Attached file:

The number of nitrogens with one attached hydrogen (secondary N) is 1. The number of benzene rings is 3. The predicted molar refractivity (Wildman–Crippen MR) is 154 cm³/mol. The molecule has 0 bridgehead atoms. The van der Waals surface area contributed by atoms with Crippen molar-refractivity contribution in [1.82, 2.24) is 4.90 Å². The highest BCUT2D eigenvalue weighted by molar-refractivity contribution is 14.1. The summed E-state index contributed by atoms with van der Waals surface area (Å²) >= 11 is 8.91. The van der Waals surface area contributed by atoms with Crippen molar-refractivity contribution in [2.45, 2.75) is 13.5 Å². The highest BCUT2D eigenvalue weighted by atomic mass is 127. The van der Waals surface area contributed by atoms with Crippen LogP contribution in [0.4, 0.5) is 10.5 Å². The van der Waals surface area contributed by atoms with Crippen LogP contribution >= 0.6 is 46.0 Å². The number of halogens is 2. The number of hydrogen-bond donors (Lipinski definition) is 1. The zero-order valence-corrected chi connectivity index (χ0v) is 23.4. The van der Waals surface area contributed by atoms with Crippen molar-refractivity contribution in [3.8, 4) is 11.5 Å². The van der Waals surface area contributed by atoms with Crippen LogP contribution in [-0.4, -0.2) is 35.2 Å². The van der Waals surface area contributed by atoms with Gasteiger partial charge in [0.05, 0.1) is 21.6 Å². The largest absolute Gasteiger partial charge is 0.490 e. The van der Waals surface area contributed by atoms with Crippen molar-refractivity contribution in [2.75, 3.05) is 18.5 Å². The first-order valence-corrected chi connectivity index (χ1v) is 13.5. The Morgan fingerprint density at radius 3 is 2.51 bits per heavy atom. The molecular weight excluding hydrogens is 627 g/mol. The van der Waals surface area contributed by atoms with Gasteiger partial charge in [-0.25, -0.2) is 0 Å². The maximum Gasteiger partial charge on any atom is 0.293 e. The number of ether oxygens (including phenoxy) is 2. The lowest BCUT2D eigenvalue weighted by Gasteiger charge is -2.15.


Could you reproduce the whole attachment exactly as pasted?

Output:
The number of nitrogens with one attached hydrogen (secondary N) is 1. The number of benzene rings is 3. The predicted molar refractivity (Wildman–Crippen MR) is 154 cm³/mol. The molecule has 0 bridgehead atoms. The van der Waals surface area contributed by atoms with Crippen molar-refractivity contribution in [1.82, 2.24) is 4.90 Å². The highest BCUT2D eigenvalue weighted by molar-refractivity contribution is 14.1. The summed E-state index contributed by atoms with van der Waals surface area (Å²) >= 11 is 8.91. The van der Waals surface area contributed by atoms with Crippen molar-refractivity contribution in [2.45, 2.75) is 13.5 Å². The highest BCUT2D eigenvalue weighted by atomic mass is 127. The van der Waals surface area contributed by atoms with Crippen LogP contribution in [0.4, 0.5) is 10.5 Å². The van der Waals surface area contributed by atoms with Crippen LogP contribution >= 0.6 is 46.0 Å². The number of halogens is 2. The number of hydrogen-bond donors (Lipinski definition) is 1. The zero-order valence-corrected chi connectivity index (χ0v) is 23.4. The van der Waals surface area contributed by atoms with Crippen molar-refractivity contribution in [3.8, 4) is 11.5 Å². The van der Waals surface area contributed by atoms with Crippen LogP contribution in [-0.4, -0.2) is 35.2 Å². The van der Waals surface area contributed by atoms with Gasteiger partial charge in [0.05, 0.1) is 21.6 Å². The largest absolute Gasteiger partial charge is 0.490 e. The van der Waals surface area contributed by atoms with Crippen molar-refractivity contribution in [2.75, 3.05) is 18.5 Å². The first-order valence-corrected chi connectivity index (χ1v) is 13.5. The Morgan fingerprint density at radius 3 is 2.51 bits per heavy atom. The molecular weight excluding hydrogens is 627 g/mol. The van der Waals surface area contributed by atoms with Gasteiger partial charge in [-0.25, -0.2) is 0 Å². The maximum Gasteiger partial charge on any atom is 0.293 e. The number of ether oxygens (including phenoxy) is 2. The lowest BCUT2D eigenvalue weighted by Gasteiger charge is -2.15.